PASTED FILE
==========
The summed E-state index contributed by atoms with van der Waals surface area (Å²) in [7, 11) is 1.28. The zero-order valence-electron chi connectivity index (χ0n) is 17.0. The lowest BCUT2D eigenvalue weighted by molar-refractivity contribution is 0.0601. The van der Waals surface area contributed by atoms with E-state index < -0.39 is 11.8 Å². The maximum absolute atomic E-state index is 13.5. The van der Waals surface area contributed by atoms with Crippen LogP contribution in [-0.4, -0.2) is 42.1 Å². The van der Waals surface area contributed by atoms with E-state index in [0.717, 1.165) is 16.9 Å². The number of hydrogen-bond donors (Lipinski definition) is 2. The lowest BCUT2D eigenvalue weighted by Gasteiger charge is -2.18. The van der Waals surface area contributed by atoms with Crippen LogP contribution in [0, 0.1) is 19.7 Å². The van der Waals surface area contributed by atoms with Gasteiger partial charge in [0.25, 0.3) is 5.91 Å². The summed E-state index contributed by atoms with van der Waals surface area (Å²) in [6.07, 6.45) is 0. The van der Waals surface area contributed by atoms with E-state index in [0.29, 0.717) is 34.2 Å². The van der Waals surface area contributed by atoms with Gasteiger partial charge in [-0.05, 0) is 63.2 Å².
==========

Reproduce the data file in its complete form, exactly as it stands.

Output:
The summed E-state index contributed by atoms with van der Waals surface area (Å²) in [7, 11) is 1.28. The zero-order valence-electron chi connectivity index (χ0n) is 17.0. The lowest BCUT2D eigenvalue weighted by molar-refractivity contribution is 0.0601. The van der Waals surface area contributed by atoms with E-state index < -0.39 is 11.8 Å². The maximum absolute atomic E-state index is 13.5. The van der Waals surface area contributed by atoms with Crippen LogP contribution in [-0.4, -0.2) is 42.1 Å². The van der Waals surface area contributed by atoms with E-state index in [0.717, 1.165) is 16.9 Å². The number of hydrogen-bond donors (Lipinski definition) is 2. The lowest BCUT2D eigenvalue weighted by Gasteiger charge is -2.18. The van der Waals surface area contributed by atoms with Crippen LogP contribution in [0, 0.1) is 19.7 Å². The van der Waals surface area contributed by atoms with Gasteiger partial charge in [0.25, 0.3) is 5.91 Å². The summed E-state index contributed by atoms with van der Waals surface area (Å²) in [6.07, 6.45) is 0. The van der Waals surface area contributed by atoms with E-state index in [0.29, 0.717) is 34.2 Å². The van der Waals surface area contributed by atoms with Gasteiger partial charge in [-0.05, 0) is 63.2 Å².